The best aerator shoes for fall lawn care

From bestreviews.com
By
Merlisa Lawrence Corbett

Aerator shoes 

Aerator shoes are designed to prepare your lawn for fertilizing, weeding and seeding during fall lawn care. Over the summer and fall, grass roots can become compacted. Even a quarter-inch below the surface can create conditions that lead to thin and dying grass. In the fall, aeration is important because it allows your lawn to breathe.

Aeration shoes (sometimes called aeration sandals) loosen soil, making it easier for your lawn to absorb nutrients and water. Using aeration shoes such as Leweio Lawn Aerator Shoes in the fall can help your lawn endure the winter and return greener in the spring. 

What to know before you buy aerator shoes for fall lawn care 

Benefits of aeration

Aeration helps to remove thatch, dead and living roots, stems and other organic matter that get clumped together just beneath the lawn’s surface. Thatch can develop in the summer and fall when organic plant debris accumulates faster than nature breaks it down. A thin layer of thatch is OK and can even help insulate grass from deep frost during the winter. However, thick thatch can restrict oxygen and lead to a decaying lawn. Walking in aeration shoes in the fall can help to loosen thatch by creating holes in the soil.   

When should you aerate your lawn?

When you aerate may depend on the region in which you live. Lawns that go through harsh winters need to be aerated in the fall. Lawns that are subject to drought and long summers do better with spring aeration. Lawns in four-season climates may need aeration in spring and fall.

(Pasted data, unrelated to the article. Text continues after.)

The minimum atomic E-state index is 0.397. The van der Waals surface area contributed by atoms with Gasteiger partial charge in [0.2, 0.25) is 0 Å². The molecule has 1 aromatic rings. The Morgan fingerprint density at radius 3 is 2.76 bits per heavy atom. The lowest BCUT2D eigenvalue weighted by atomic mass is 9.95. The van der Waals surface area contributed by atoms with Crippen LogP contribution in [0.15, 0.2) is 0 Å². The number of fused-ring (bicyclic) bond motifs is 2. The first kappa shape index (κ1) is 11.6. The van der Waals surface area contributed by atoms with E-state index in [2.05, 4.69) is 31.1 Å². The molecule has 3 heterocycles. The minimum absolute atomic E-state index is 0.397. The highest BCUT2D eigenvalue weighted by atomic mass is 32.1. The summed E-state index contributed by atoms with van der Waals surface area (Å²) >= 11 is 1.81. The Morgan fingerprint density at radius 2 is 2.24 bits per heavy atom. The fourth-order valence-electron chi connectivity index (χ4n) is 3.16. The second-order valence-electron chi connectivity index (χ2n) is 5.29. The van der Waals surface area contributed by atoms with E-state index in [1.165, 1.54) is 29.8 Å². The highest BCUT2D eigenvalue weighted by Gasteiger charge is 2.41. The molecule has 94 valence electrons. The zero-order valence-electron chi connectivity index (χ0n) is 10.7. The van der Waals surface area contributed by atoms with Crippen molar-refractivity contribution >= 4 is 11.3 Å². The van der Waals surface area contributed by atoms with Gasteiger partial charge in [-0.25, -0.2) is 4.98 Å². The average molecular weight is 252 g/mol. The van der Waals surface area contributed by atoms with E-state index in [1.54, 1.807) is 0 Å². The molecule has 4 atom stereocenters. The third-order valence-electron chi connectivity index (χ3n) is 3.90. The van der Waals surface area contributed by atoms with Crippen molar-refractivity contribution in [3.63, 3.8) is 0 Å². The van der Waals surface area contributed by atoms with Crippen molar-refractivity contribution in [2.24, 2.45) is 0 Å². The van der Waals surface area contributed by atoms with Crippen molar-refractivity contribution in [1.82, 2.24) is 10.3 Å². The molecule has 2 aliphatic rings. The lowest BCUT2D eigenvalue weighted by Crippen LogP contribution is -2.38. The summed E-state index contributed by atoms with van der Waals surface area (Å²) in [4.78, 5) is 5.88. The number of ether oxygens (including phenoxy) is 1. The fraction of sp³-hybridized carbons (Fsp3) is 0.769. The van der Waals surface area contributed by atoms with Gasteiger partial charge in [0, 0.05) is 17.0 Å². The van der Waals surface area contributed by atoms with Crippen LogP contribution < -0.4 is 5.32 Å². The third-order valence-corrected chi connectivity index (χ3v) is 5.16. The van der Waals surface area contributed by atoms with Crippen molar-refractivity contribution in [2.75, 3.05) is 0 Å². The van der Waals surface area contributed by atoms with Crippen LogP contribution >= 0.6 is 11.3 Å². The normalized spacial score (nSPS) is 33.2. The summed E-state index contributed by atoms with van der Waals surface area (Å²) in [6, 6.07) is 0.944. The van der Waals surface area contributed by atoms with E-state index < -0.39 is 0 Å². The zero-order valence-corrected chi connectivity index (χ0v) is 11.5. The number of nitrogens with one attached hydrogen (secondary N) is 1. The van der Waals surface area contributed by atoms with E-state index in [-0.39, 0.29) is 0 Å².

No matter where you live, you should avoid aerating a dormant lawn (the period in which the lawn turns brown). This could be in the winter in the northern part of the country and in the summer in other parts. In the winter, a lawn may shut down to conserve nutrients. In the summer, a lawn might go dormant to survive a drought.

You’ll also want to aerate before you seed and after the lawn is moist. You can aerate after lengthy rainfall or irrigation. Either way, a moist lawn will make aeration easier and more productive. 

What to look for in aerator shoes

Look for aerator shoes with spikes deep enough to loosen thatch and durable enough to last more than one season. You also want aerator shoes that stay attached to your shoes. This sounds like a gimmie, but some inferior aeration shoes become detached in thick soil. 

How do you walk in aerator shoes?

Before walking, it’s important to make sure that your aerator shoes fit comfortably. Comfort depends on what type of shoe you’re attaching to the aerator sandal. Because stability is important, work boots or sturdy sneakers work best. Wide straps also make wearing the shoe more comfortable. 

It’s best to strap the aerator shoe on with spikes down and already in the ground. This allows you to see how tight you need the straps when lifting up the soil. After the shoes are attached, walk in a semi-marching motion, being careful to avoid nicking any part of your legs with nails. 

Aerator shoes for fall lawn care features

Spikes